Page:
The Organisation of the Petroleum Exporting Countries worries that $70-a-barrel crude could backfire on it by slowing global economic growth and fuelling investment in alternative energy.
Edmund Daukoru of Nigeria, the Opec president, said: "We are not comfortable with prices at such levels because they are not supported by fundamentals and contain within them the seeds of further volatility that ultimately will be to the detriment of all."
Producing at its limits, Opec's leverage in world oil markets is limited.
Refinery bottlenecks, Iran's standoff with the West over its nuclear programme, supply disruptions in Iraq and Nigeria and a rush by investors into commodities have fuelled the price of crude.
Ali al-Naimi, the Saudi oil minister, said world oil markets were "oversupplied and overpriced".
Abdullah al-Attiyah, Qatar's oil minister, said: "At this price it is not possible for Opec to propose a cut."
Venezuela had argued that world oil inventories were in surplus and Opec should consider reducing output to prevent a price slump.
Al-Naimi: World oil markets are
oversupplied and overpriced
Hugo Chavez, the Venezuelan president, in a speech to the oil ministers, accused Washington of trying to destroy Opec, criticised the American way of life as a waste of energy resources, and hailed Opec as a defender of the Third World against imperialism.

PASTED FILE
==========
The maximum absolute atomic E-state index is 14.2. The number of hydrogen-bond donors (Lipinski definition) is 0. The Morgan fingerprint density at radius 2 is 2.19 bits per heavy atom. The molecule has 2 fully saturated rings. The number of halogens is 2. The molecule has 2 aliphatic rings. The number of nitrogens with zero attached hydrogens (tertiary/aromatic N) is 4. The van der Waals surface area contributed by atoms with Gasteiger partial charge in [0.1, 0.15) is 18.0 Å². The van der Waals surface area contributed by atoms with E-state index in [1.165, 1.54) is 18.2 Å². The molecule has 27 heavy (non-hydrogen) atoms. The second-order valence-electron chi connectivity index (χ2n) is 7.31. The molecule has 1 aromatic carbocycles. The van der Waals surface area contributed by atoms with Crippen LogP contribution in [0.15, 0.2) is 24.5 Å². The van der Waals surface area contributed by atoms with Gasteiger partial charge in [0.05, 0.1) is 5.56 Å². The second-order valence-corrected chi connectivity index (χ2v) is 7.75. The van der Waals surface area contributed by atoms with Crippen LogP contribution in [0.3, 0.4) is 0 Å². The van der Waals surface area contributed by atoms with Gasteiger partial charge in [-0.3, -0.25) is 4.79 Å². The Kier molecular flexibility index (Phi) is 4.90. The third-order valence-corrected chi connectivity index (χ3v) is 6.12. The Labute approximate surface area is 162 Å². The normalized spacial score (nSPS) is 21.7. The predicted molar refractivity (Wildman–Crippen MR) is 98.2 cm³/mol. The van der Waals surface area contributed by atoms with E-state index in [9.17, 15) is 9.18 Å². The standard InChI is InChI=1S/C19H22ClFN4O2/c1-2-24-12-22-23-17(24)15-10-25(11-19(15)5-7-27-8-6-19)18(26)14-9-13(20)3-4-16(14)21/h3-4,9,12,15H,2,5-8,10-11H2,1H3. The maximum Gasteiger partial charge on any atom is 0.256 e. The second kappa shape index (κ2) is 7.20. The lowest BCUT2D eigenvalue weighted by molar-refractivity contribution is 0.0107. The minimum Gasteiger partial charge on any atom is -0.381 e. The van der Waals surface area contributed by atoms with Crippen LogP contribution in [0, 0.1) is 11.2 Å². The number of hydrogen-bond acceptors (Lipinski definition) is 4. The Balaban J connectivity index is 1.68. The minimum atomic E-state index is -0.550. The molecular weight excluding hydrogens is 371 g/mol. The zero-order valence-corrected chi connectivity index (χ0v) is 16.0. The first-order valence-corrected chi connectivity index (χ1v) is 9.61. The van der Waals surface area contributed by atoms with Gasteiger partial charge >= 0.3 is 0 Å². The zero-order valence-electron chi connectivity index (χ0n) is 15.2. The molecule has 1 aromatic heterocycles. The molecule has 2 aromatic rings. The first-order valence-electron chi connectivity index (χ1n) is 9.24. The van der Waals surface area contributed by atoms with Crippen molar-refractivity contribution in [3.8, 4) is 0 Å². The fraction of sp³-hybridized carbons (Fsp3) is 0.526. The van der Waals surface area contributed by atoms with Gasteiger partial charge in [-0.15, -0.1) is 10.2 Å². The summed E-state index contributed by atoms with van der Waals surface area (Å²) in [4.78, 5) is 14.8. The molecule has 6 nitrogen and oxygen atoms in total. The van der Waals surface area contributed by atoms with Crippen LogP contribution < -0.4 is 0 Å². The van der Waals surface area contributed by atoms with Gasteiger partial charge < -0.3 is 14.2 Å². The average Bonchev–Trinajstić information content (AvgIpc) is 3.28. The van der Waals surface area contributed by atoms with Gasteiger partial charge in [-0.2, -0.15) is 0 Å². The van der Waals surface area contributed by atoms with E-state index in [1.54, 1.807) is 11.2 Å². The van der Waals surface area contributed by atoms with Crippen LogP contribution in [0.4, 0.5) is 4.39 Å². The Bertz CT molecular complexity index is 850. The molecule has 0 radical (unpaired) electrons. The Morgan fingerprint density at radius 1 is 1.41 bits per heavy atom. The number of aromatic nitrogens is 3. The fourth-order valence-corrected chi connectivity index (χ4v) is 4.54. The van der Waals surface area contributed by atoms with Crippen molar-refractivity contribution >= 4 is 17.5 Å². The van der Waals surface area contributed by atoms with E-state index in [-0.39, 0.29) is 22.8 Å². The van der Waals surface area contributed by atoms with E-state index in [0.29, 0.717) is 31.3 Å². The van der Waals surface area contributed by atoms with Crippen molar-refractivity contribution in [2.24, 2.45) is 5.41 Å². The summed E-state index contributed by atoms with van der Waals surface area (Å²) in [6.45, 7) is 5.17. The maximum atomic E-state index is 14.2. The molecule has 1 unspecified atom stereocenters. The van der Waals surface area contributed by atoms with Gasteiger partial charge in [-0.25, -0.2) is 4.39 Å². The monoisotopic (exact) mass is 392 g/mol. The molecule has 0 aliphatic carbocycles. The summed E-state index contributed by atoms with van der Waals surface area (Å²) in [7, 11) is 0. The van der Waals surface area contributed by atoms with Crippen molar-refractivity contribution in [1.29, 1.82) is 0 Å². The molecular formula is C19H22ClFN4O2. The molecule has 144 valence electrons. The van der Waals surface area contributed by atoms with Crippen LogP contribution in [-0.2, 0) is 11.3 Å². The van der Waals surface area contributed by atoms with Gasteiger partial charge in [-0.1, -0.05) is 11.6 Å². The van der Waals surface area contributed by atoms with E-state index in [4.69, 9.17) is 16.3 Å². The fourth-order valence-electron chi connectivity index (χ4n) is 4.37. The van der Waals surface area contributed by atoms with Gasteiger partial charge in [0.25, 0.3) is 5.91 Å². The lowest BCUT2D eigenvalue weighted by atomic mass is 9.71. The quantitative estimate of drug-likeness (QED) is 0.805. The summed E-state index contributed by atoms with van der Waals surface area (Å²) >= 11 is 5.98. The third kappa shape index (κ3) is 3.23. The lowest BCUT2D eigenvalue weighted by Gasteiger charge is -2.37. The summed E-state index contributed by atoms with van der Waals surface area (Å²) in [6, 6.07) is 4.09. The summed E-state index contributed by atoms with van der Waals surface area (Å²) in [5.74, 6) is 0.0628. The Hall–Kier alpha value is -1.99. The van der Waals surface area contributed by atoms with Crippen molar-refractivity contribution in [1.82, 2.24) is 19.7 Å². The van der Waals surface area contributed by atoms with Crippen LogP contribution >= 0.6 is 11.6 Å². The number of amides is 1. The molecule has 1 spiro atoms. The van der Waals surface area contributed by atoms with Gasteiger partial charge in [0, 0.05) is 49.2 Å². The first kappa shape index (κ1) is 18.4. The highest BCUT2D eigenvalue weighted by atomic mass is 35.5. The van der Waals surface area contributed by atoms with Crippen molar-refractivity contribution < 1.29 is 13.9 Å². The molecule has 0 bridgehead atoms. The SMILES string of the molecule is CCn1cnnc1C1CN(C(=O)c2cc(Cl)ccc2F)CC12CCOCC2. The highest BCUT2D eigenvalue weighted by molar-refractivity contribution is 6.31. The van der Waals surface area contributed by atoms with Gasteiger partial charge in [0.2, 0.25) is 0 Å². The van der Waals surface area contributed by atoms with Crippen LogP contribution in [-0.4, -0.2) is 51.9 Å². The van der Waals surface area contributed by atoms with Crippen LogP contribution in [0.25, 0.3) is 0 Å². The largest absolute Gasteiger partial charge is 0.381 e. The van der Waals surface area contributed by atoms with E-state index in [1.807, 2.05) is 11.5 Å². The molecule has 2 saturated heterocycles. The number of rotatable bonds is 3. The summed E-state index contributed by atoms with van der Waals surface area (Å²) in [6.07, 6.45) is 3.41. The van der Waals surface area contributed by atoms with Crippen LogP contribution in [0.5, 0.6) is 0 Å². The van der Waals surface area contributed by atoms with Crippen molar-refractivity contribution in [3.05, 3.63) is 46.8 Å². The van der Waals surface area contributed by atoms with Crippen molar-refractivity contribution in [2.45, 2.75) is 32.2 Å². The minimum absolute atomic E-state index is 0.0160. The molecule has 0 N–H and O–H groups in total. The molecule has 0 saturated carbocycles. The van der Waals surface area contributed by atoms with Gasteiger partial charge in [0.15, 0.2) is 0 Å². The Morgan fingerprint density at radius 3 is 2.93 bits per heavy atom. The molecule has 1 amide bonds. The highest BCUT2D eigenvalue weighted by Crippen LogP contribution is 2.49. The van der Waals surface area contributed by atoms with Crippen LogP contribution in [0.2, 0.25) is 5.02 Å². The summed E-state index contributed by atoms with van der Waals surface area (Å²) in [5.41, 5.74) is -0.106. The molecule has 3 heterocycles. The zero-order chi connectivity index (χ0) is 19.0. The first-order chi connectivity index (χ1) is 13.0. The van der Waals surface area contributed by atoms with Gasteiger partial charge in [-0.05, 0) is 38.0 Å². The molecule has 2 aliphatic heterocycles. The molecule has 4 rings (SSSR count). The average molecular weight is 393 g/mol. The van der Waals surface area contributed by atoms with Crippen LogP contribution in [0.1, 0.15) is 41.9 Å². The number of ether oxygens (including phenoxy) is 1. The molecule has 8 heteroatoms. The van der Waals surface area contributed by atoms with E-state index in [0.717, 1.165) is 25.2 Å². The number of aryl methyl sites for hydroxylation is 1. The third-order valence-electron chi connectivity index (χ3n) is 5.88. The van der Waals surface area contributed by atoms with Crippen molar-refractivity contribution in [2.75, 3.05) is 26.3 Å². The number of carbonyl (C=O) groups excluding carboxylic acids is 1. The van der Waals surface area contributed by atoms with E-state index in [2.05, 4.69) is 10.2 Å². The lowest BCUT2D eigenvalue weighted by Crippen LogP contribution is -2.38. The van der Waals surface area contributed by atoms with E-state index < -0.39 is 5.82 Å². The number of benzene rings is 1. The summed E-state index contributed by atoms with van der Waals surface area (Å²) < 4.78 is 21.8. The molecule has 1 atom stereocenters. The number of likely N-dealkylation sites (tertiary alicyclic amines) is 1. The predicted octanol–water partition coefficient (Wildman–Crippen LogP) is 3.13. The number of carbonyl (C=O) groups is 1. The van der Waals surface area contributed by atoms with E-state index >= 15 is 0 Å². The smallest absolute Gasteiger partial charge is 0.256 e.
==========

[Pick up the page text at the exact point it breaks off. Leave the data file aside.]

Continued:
Talk like that makes some in Opec uneasy.
Since the 1970s, it has worked hard to avoid politics and build a business-like reputation as a reliable oil supplier.
"Politics is anathema to Opec. They prefer to avoid it at all costs," said consultant Gary Ross of New York's PIRA Energy.
"From their perspective there's no need to politicise oil because it makes their consumers nervous which in turn can lead to policies that reduce or constrain oil demand growth which is not in Opec's national interests."
Chavez has championed a campaign for Latin American energy producers to claim a greater share of booming oil profits from foreign investors.
He said Caracas and others in Opec were considering switching some oil sales to euros from dollars to defend against the falling value of the US currency.
Iran said it was already pricing some exports in euros.
Chavez accused Washington of
trying to destroy Opec
Venezuela sells most of its crude to the United States but is planning to double sales to China and exports some crude to Europe through a location swap with Russia.
While Caracas has support from Iran for keeping prices as high as possible, Opec delegates say leading producer Saudi Arabia and others would prefer a $50-$60 range.
Their biggest concern is that energy inflation could trigger a slowdown in global growth and hit oil demand.
So far the economy has proven surprisingly resilient to a rise in oil prices that has added $40 to the value of a barrel in three years since US forces entered Baghdad.